Cryptocurrency is a different ballgame. There is no FDIC for your cryptocurrency wallet, mainly because the concept of government control or oversight goes against the founding principles of cryptocurrency.

However, even though you can’t get FDIC insurance on your wallet, the reputable exchanges tend to have insurance policies that cover you if something catastrophic happens to the site.

We’ll use the Coinbase exchange as an example. According to their website, unless someone compromises your individual account, your money is insured.

“If Coinbase were to suffer a breach of its online storage, the insurance policy would pay out to cover any customer funds lost as a result,” their site says. “The insurance policy covers any losses resulting from a breach of Coinbase’s physical security, cyber security, or by employee theft.”

As we mentioned a few seconds ago, Coinbase won’t reimburse you if, for example, someone hacks into your account and steals your money. The security of your account is on you, so make sure you’ve got a strong password.

How Safe Are Cryptocurrency Exchanges and Wallets?

This is a tough question to answer because some of the biggest Bitcoin hacks in history affected average people as well as big companies.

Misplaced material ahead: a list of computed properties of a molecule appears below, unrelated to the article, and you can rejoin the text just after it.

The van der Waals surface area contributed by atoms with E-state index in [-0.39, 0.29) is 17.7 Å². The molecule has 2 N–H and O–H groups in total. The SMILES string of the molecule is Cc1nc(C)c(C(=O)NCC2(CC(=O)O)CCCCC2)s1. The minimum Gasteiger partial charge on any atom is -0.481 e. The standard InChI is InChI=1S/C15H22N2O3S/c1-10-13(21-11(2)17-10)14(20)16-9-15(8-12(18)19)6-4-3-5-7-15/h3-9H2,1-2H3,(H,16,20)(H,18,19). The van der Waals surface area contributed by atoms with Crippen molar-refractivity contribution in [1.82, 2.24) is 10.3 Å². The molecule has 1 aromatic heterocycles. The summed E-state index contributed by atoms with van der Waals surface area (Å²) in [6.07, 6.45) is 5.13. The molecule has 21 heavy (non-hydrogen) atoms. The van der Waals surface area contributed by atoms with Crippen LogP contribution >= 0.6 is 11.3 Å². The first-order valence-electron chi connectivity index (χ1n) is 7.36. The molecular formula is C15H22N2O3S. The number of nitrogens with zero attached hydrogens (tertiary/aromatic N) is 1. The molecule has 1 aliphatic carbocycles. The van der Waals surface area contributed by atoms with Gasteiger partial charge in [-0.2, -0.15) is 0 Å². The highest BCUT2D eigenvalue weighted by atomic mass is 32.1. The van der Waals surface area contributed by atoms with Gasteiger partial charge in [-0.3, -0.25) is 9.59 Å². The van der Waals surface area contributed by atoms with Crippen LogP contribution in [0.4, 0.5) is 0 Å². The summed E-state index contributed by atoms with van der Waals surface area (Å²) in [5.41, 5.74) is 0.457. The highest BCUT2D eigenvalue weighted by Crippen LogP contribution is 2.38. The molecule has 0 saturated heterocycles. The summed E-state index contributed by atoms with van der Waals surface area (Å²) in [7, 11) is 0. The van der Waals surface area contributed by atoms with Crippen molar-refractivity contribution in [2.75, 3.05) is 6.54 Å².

Our instinct would be to say that, if you’re a small-time bitcoin owner with one or two coins, you’re safer than, let’s say, someone who has hundreds of thousands of dollars of the stuff in your Coinbase accounts.

The first major Bitcoin hack scandal came about in 2011 when hackers snuck into Mt. Gox, an early Bitcoin exchange that, along with Silk Road, helped boost the currency’s value.

The hackers created fake Bitcoin; enough to dilute the value of Bitcoin. The hackers then bought a bunch of Bitcoin at the diluted value. The price of Bitcoin bounced back and the hackers made a considerable amount of money.

From there, several high-profile Bitcoin hacks took place, all of which are detailed pretty well in an article from

Bitcoin hasn’t been the only victim, though. A pair of high-profile Ethereum hacks took place in 2016 and 2017, totaling more than $80 million in stolen cryptocurrency.